The concept of employee engagement has evolved into a key area of focus for employers. A solid engagement strategy has been proven to be an effective method for improving both company culture and productivity.
After designing an employee engagement strategy, the first step to deploying it is to introduce your strategy to the leadership within your company. An essential aspect to this step is providing leadership with a solid understanding of the strategy and benefits held by both employee engagement strategies in general and the specific strategies your company will be implementing.
Help Leadership Understand the Benefits of Employee Engagement
First and foremost, your leadership must have a thorough understanding of what exactly is meant by the term “employee engagement.” According to corporate executive experts of the Corporate Leadership Council, employee engagement is “the extent to which employees commit to something or someone in their organization and how hard they work and how long they stay as a result of that commitment.” The initial step of demonstrating the importance of employee engagement to the leadership of your company should ensure that all aspects of this definition are communicated.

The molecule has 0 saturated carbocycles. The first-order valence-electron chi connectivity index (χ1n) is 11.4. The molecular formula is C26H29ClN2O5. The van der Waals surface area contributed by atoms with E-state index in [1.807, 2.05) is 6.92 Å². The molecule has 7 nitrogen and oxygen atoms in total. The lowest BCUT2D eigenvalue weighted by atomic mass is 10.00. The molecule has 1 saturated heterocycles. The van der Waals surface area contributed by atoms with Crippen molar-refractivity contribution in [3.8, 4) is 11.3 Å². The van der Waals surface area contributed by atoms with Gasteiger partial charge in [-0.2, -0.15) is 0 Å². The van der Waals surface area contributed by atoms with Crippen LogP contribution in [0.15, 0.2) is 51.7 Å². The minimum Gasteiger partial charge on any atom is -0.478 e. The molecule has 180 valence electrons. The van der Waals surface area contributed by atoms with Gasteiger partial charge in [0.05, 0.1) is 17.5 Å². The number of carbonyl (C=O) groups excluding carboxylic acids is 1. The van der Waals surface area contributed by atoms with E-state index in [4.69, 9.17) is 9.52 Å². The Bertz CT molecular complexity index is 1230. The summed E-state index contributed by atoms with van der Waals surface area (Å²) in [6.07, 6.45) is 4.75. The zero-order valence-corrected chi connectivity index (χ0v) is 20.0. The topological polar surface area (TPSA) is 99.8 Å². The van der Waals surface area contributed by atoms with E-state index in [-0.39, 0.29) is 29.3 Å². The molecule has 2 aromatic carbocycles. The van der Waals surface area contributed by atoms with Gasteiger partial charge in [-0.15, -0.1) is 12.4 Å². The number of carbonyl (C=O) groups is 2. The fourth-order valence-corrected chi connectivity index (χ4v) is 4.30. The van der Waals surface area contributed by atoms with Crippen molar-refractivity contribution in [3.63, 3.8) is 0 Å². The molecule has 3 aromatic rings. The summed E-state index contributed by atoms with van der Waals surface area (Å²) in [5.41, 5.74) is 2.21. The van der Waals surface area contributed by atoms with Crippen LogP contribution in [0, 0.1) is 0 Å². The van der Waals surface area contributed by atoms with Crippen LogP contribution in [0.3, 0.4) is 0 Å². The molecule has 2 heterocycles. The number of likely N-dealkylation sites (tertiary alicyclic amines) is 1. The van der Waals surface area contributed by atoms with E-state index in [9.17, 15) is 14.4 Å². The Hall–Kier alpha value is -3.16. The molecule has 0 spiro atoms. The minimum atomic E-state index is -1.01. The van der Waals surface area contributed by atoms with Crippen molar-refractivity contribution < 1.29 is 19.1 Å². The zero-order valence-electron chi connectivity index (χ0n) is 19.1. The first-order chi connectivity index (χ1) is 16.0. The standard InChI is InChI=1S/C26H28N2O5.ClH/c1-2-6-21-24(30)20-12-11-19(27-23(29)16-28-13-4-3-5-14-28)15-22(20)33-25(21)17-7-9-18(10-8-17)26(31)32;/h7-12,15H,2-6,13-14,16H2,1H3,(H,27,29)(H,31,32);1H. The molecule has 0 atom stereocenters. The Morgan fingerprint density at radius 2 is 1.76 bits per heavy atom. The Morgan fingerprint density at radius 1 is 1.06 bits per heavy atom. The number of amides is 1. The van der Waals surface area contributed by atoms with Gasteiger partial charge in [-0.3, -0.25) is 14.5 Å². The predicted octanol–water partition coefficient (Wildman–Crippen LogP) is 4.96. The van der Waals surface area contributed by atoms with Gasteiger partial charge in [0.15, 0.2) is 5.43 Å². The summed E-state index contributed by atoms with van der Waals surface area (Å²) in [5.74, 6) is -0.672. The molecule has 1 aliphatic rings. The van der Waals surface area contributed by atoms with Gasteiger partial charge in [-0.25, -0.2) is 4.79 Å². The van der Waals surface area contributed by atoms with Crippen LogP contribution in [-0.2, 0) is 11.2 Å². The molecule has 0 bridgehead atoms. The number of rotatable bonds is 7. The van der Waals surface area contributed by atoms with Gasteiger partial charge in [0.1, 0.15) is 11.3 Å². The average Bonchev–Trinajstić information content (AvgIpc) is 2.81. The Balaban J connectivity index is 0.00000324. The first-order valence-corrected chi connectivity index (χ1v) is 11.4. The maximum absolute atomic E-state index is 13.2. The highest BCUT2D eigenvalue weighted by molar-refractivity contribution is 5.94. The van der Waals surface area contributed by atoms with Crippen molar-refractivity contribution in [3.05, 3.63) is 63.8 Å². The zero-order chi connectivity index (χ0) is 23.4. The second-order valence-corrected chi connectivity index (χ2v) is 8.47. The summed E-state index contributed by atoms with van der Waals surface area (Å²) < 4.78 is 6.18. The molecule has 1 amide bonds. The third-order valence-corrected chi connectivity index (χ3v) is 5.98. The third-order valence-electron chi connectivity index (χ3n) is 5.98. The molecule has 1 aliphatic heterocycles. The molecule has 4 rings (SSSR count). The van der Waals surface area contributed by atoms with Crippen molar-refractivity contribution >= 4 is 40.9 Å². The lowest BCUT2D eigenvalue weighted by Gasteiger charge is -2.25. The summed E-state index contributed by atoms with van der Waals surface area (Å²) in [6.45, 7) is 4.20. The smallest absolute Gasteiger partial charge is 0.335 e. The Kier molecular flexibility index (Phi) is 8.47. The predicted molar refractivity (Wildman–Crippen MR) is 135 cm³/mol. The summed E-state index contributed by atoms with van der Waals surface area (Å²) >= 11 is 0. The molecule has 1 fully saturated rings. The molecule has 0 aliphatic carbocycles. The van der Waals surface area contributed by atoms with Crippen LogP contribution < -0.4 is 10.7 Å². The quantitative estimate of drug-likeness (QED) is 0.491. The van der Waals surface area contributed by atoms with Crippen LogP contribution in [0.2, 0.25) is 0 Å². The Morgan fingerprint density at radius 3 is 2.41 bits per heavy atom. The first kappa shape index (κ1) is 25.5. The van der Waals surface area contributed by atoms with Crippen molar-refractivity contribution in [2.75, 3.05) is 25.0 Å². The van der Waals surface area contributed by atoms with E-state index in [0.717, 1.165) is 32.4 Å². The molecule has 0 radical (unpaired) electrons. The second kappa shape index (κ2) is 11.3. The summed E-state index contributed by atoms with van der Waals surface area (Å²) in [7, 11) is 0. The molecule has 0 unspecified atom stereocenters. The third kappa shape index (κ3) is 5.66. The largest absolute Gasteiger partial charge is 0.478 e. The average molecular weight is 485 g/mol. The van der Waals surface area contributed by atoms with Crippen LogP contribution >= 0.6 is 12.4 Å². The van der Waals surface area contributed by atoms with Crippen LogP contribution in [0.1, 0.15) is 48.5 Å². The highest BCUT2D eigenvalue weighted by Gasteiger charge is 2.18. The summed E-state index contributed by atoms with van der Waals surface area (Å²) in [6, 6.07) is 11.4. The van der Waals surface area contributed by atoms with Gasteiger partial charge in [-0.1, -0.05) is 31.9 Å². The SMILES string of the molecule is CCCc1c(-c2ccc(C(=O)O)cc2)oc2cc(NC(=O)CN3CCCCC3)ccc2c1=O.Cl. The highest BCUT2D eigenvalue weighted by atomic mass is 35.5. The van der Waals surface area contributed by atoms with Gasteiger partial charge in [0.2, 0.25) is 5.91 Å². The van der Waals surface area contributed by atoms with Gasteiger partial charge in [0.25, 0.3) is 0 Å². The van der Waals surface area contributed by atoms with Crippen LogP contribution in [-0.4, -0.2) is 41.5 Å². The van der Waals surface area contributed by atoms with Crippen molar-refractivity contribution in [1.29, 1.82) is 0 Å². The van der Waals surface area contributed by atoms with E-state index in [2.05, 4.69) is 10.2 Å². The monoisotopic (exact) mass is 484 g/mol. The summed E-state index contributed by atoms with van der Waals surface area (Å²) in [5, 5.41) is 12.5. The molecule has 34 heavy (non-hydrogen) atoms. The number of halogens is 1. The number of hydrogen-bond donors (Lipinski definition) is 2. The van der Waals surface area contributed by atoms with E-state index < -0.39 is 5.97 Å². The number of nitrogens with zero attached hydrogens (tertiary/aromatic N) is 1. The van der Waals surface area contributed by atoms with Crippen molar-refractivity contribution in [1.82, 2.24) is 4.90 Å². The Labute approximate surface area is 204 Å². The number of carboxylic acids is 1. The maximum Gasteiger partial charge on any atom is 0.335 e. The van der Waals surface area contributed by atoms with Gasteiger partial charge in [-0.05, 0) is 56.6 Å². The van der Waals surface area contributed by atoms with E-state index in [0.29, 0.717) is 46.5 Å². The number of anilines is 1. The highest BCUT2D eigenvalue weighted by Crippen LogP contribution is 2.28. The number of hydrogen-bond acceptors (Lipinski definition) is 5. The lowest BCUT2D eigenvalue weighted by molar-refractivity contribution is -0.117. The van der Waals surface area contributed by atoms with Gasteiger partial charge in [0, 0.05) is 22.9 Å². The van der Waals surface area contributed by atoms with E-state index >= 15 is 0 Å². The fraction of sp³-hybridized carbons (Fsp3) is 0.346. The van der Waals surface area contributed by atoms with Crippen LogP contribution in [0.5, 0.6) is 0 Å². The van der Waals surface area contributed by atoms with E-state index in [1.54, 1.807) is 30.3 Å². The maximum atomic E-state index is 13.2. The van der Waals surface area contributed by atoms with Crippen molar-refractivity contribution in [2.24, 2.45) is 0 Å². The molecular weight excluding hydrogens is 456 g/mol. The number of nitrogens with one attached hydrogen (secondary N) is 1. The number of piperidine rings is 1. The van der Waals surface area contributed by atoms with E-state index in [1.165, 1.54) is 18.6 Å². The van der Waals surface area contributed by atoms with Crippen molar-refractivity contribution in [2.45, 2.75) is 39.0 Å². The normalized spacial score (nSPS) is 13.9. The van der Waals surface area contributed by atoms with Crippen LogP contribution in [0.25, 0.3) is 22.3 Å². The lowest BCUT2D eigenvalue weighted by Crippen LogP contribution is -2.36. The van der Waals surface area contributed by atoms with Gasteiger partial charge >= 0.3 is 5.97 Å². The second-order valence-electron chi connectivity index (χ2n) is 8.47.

At this point in time, it’s essential that you demonstrate the full benefits of an effective employee engagement strategy to your company’s leadership. Research has shown that these benefits include a plethora of things such as, “employees who are more productive, profitable, safer, healthier, less likely to turnover, less likely to be absent, and more willing to engage in discretionary efforts.” As you prepare to help your company’s leadership to understand the value of employee engagement, make sure you consider ways of presenting each of these benefits. You might even explore the research associated with the benefits to provide your leaders with solid evidence that backs up each of the claims you might have regarding employee engagement.
Demonstrate the Financial Impact of Employee Engagement
Research at Florida International University demonstrates the existence of a correlation between profit margins and levels of employee engagement. This correlation is completely logical; employees who are happy to come to work and perform assigned tasks are more likely to show up to work, and more likely to go above and beyond. This means fewer employees calling off work for unnecessary reasons, fewer employees who are distracted by their phones, and fewer employees sneaking extra breaks throughout the day, to name a few examples. As employees become less engaged in non-work activities and more engaged in their work, their individual productivity increases, thus increasing overall productivity and company profits.